While Stirling is home to some of Scotland’s most stunning lochs, rivers and reservoirs, they hold many hidden dangers that can prove fatal.
In Scotland, the number of drownings is on the rise. A report from the National Water Safety Forum shows there were 105 water-related fatalities in 2021, compared to 99 in 2020 and 96 in 2019.
Many of these tragedies are due to everyday occurrences such as a trip or fall, or underestimating the effect of swimming in cold open water that can cause ‘cold water shock’.
According to the Royal Life Saving Society UK, around 44% of drownings in the UK happen between May and August.
To make young people aware of the dangers, and ensure families enjoy water safely over the summer months, Stirling Council schools will be sharing additional learning materials with pupils during DPW.
Water safety and survival swimming are also key elements of Stirling Council’s Primary School Swimming Programme. Delivered by experienced swim teachers, the information and lifesaving skills are continually researched and updated.
The school swimming certification has also been recently updated with four increasingly challenging levels, with each certificate including water safety reminders such as ‘Float to Live’.
Vital we all raise awareness
Convener of Stirling Council’s Environment and Housing Committee, Cllr Jen Preston said: “Sadly, this is the time of year when we hear so many tragic stories of people drowning, including children, causing heartache for families and friends.
“During the summer holidays when more families will be visiting inland water areas across Stirling, it’s vital we all raise awareness of the hidden dangers.
“There is fantastic educational work taking place in our schools about how pupils can be safe around open water and what to do should the worst happen, but I would encourage parents and carers to reinforce this message at home to minimise the risks.”
To stay safe in and around Stirling’s open waters, follow the Water Safety Code developed by Water Safety Scotland.
Very real dangers
Area Commander Mark Bryce is the Scottish Fire and Rescue Service’s Local Senior Office for Stirling, Clackmannanshire and Fife
Commander Bryce said: “We want people to have an enjoyable time during the warmer months, but safety is our top priority, and it is extremely important that we remind the public about staying safe near water.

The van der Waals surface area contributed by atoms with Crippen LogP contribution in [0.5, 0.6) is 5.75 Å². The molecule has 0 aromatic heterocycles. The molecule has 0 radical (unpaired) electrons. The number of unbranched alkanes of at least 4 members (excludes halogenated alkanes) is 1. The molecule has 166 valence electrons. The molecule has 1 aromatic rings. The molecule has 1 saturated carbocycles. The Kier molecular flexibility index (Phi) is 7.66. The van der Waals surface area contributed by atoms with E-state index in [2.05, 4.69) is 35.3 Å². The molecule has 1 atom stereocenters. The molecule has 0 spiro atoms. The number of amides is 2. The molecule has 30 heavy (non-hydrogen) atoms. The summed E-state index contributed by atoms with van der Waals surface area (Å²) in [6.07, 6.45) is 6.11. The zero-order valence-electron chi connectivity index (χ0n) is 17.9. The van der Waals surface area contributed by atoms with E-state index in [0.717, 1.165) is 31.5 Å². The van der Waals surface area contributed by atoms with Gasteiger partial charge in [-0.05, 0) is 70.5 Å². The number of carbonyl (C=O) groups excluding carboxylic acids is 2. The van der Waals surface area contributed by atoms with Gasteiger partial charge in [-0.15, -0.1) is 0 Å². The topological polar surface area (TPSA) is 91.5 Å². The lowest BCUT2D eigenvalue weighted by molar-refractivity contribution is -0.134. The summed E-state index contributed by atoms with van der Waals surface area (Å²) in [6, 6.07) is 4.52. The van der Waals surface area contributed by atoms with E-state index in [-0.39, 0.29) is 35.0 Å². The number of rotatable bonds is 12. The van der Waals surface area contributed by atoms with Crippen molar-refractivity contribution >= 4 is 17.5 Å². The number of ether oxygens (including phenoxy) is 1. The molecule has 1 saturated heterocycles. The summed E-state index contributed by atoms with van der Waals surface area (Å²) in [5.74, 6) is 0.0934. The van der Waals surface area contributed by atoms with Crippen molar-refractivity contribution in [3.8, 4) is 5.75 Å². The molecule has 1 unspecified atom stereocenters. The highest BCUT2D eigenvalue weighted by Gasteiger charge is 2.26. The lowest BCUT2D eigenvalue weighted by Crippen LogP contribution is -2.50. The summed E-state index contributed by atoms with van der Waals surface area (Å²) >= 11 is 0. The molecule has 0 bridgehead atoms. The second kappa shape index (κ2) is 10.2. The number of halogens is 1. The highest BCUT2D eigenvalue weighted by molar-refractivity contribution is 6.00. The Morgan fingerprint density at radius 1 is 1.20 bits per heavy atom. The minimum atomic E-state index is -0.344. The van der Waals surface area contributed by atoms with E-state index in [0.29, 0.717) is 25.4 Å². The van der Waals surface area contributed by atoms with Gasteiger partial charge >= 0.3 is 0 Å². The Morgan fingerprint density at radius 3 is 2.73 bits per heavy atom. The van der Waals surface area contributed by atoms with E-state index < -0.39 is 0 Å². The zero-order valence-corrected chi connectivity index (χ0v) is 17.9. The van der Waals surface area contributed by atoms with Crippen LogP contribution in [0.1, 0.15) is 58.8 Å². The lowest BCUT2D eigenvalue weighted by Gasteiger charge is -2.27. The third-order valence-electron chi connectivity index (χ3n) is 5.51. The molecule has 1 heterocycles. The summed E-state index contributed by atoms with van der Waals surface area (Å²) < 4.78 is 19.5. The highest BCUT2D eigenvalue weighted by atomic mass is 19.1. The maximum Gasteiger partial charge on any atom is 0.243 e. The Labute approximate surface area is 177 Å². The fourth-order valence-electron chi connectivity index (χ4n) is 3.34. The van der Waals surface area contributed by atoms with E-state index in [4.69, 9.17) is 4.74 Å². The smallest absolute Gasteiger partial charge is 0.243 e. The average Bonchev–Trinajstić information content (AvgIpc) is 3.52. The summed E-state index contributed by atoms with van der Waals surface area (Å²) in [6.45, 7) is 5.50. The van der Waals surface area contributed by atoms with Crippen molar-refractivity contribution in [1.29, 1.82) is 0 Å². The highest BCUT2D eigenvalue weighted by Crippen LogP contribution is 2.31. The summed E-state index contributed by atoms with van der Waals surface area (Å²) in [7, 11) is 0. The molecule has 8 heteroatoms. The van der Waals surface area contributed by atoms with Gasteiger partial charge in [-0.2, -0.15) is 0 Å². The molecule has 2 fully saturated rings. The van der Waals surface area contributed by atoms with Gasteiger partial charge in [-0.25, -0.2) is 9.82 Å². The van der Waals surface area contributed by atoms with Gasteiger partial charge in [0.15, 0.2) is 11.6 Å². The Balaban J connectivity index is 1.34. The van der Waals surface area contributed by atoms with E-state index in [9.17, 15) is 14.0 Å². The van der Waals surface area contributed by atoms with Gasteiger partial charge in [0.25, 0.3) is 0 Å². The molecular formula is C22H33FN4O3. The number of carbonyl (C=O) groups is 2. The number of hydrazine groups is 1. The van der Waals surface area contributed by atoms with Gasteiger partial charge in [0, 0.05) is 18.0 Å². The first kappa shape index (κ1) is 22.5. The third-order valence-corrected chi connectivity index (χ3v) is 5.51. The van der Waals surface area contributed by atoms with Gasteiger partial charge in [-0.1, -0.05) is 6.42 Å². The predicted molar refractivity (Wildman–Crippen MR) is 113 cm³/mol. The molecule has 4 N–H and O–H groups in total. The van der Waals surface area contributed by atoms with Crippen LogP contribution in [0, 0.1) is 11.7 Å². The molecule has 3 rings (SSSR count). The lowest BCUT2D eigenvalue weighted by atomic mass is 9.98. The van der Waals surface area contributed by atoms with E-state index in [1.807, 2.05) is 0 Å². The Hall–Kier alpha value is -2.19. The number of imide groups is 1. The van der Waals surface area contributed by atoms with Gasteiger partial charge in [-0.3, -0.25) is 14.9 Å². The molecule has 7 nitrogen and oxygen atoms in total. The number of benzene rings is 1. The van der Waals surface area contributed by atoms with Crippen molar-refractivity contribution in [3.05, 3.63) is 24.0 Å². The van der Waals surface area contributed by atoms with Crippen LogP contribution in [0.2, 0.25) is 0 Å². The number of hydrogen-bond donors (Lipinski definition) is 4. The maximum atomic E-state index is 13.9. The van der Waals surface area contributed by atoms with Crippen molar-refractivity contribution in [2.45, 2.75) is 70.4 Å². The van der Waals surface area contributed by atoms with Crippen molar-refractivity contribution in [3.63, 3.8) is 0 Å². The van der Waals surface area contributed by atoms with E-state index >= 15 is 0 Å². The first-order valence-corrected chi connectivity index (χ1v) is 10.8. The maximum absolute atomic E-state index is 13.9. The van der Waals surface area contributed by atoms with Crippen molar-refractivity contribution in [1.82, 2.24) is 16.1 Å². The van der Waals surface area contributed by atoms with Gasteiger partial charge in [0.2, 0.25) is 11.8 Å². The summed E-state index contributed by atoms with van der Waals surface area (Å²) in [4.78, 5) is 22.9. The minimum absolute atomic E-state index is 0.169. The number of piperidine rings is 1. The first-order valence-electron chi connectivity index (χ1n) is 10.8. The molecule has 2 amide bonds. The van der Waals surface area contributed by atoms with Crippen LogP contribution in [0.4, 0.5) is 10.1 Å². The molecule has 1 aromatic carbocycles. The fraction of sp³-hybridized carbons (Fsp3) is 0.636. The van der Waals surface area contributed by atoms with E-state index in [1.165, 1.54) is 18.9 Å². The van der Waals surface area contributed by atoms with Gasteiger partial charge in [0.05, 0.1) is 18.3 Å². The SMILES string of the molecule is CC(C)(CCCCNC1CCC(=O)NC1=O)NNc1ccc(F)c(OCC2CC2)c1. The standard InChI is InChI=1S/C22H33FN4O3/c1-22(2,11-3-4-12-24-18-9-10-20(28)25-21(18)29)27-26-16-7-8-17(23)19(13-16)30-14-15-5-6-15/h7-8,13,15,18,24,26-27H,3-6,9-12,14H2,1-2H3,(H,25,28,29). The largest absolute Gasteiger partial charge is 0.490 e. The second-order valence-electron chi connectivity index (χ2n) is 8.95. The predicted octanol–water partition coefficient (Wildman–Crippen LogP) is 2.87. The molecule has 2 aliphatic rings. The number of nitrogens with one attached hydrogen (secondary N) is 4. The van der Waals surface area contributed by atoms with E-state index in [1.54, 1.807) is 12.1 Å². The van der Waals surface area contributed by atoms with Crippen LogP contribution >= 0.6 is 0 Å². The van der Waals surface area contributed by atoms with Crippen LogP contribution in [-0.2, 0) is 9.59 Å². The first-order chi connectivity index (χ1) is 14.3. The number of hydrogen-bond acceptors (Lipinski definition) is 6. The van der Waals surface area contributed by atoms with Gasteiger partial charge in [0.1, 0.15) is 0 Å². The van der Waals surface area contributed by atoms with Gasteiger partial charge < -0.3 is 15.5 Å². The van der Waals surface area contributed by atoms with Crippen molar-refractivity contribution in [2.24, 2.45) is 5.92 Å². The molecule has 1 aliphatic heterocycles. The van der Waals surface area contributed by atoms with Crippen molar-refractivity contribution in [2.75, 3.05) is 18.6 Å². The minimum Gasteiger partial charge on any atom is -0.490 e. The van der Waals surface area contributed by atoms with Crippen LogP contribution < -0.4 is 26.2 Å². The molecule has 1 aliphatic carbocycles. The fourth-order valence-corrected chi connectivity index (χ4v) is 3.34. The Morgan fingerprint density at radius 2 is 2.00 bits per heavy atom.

“We must educate the public about the very real dangers of our coastal and inland waters and the risks involved in swimming or playing in water.
“Anyone, of any skill and experience level can find themselves in difficulty and we would encourage everyone to educate themselves and those around them to stay safe in and around water.”
Enjoy the water safely
Kenny Auld, Head of Visitor Services at Loch Lomond & The Trossachs National Park Authority, said: “Being close to or going into the water is very appealing during these warmer summer months, whether that’s just a picnic with friends on the loch shores, a dip to cool down or enjoying activities like swimming or paddle boarding.
“It is important though to understand the risks and to know how to enjoy the water safely. Even when it’s hot, the water in lochs is very cold and can cause cold water shock, even in experienced swimmers. Going into a loch is very different to going into the sea, where the water gradually gets deeper. Lochs often get deep very quickly with sudden, steep drops close to the shore.
“We have rolled out a programme of enhanced water safety measures ahead of this summer and continue to work closely with partners such as local authorities and emergency services to get the messages out there on how to keep yourself safe in or around our waters.”
Drowning Prevention Week
Drowning Prevention Week (DPW) which runs from 18 to 25 June is one of the largest summer water safety campaign across the UK and Ireland.
The campaign is organised by the Royal Life Saving Society UK and is designed to raise awareness of water safety ahead of a summer outdoors.
Picture details and more info:
Pictured at the riverside in Callander are children from Callander Primary School; Scott Mason, Stirling Council Fisheries Officer (front, first from right); Officers from the Scottish Fire and Rescue Service; Councillor Jen Preston (back, third from left); Kenny Auld from Loch Lomond & The Trossachs National Park Authority (back, first from right).
Water Safety Scotland - https://www.watersafetyscotland.org.uk/information/water-safety-code/
Drowning Prevention Week (DPW) - https://www.rlss.org.uk/pages/category/drowning-prevention-week-campaign